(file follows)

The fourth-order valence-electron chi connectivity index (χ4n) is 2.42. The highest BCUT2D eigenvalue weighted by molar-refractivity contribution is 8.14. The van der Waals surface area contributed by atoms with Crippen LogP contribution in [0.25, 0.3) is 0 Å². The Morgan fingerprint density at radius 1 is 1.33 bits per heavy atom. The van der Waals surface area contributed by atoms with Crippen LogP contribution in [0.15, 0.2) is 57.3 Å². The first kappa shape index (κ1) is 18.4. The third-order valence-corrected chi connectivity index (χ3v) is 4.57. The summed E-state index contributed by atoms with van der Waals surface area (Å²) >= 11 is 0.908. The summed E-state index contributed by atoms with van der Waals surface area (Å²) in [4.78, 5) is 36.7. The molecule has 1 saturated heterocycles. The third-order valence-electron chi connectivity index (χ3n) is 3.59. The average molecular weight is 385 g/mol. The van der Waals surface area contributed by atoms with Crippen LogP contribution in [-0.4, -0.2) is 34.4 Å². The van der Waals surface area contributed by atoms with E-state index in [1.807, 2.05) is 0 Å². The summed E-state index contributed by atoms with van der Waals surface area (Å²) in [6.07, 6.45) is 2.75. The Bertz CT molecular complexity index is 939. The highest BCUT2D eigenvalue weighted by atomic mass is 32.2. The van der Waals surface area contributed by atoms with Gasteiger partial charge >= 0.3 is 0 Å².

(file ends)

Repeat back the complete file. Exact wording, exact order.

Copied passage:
The fourth-order valence-electron chi connectivity index (χ4n) is 2.42. The highest BCUT2D eigenvalue weighted by molar-refractivity contribution is 8.14. The van der Waals surface area contributed by atoms with Crippen LogP contribution in [0.25, 0.3) is 0 Å². The Morgan fingerprint density at radius 1 is 1.33 bits per heavy atom. The van der Waals surface area contributed by atoms with Crippen LogP contribution in [0.15, 0.2) is 57.3 Å². The first kappa shape index (κ1) is 18.4. The third-order valence-corrected chi connectivity index (χ3v) is 4.57. The summed E-state index contributed by atoms with van der Waals surface area (Å²) >= 11 is 0.908. The summed E-state index contributed by atoms with van der Waals surface area (Å²) in [4.78, 5) is 36.7. The molecule has 1 saturated heterocycles. The third-order valence-electron chi connectivity index (χ3n) is 3.59. The average molecular weight is 385 g/mol. The van der Waals surface area contributed by atoms with Crippen LogP contribution in [-0.4, -0.2) is 34.4 Å². The van der Waals surface area contributed by atoms with E-state index in [1.807, 2.05) is 0 Å². The summed E-state index contributed by atoms with van der Waals surface area (Å²) in [6.07, 6.45) is 2.75. The Bertz CT molecular complexity index is 939. The highest BCUT2D eigenvalue weighted by atomic mass is 32.2. The van der Waals surface area contributed by atoms with Gasteiger partial charge >= 0.3 is 0 Å².